What is a customer mental model?

Simply put, a mental model is what the user believes about a particular system. This system doesn't have to be a digital product or service, it could be anything from a supermarket store to the entire end-to-end journey of buying a car.

A mental model is about more than just your product

The customer's mental model, fairly obviously, is the basis for their predictions about how a system will behave, and for the actions they ultimately take.

These models are the product of previous interactions, both with the system at hand (if they have used it before) and with other systems. Pretty much all businesses, even arguably one such as Apple (which has an enormous influence on user behaviour), have to understand that a customer's interactions with a whole host of other products and services will inform their mental model.

That's why the keypad interface on your smartphone looks not unlike the keypad on an 'old fashioned' landline handset.

Mental models can change

Mental models can change, but they exhibit inertia. Even when a company offers what they deem to be a superior system, it can be difficult for users to break old habits. Snapchat is a good example of an app that new users, more accustomed to Facebook, Twitter and Instagram, have often found difficult to use.

This inertia of customer mental models is why there is much convergence in the design of websites and interfaces. As Econsultancy's UX and Interaction Design guide highlights, "predictability is particularly important for onboarding users, or for systems that have only a passing transactional relationship with users."

The hierarchy of user experience components shown below, shows the importance of predictability and consistency in a successful UX.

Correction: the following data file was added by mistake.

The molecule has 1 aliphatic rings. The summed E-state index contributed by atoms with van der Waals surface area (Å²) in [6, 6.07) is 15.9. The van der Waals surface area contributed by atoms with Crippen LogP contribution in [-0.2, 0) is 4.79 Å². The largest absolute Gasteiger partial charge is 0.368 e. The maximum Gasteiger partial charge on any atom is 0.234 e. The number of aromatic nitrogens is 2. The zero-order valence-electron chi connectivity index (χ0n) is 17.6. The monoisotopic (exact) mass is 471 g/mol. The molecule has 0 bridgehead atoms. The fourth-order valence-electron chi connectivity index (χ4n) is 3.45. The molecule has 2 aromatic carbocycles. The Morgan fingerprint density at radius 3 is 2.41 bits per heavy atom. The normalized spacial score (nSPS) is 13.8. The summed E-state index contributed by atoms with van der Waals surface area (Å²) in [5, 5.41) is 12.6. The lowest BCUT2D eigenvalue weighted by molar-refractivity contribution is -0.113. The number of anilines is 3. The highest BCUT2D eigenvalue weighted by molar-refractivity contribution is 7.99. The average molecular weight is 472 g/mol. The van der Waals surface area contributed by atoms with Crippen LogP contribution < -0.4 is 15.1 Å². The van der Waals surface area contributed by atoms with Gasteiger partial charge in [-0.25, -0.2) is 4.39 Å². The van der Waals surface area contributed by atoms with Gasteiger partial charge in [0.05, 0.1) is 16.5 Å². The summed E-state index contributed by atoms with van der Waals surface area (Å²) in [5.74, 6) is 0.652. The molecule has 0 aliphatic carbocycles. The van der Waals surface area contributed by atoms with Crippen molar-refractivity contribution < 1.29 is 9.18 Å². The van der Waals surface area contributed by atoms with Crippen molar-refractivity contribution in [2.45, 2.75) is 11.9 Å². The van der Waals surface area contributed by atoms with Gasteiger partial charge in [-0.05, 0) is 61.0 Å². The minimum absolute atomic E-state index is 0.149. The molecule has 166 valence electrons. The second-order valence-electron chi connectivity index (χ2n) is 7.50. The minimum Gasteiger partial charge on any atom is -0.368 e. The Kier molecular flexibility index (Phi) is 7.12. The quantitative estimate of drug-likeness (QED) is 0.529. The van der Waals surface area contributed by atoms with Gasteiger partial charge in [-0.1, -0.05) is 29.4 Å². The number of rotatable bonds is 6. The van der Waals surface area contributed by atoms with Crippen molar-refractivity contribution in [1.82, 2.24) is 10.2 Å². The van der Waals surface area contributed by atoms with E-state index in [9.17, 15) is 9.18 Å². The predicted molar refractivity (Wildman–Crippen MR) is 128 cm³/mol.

hierarchy of ux components

The hierarchy of user experience components

The hamburger debate

The use of a hamburger menu on mobile and desktop interfaces is probably the most notorious recent example of design that doesn't conform to all customer mental models. A hamburger menu essentially hides the navigation and users are less likely to use it.

Some users' mental models dictate that they look for main navigation links at the top of the web page or the bottom of an app. A 2016 study by Nielsen confirms that hidden navigation (in the hamburger) is accessed less frequently than visible navigation. Accordingly, there are many websites and apps that have ditched the hamburger menu.

spotify app

Spotify ditched the hamburger

Culture influences mental models

Mental models have developed differently in different parts of the world. Culture has an obvious impact on mental models. Nowhere is this more obvious than examining the difference between website and app design in China compared to the West.

See my colleague Jeff Rajeck's article for a full explanation as to why this is, but it basically comes down to language (it's harder to search with Chinese characters, so more links are provided) and an expectation of 'one-stop-shop' functionality over sparse aesthetic design.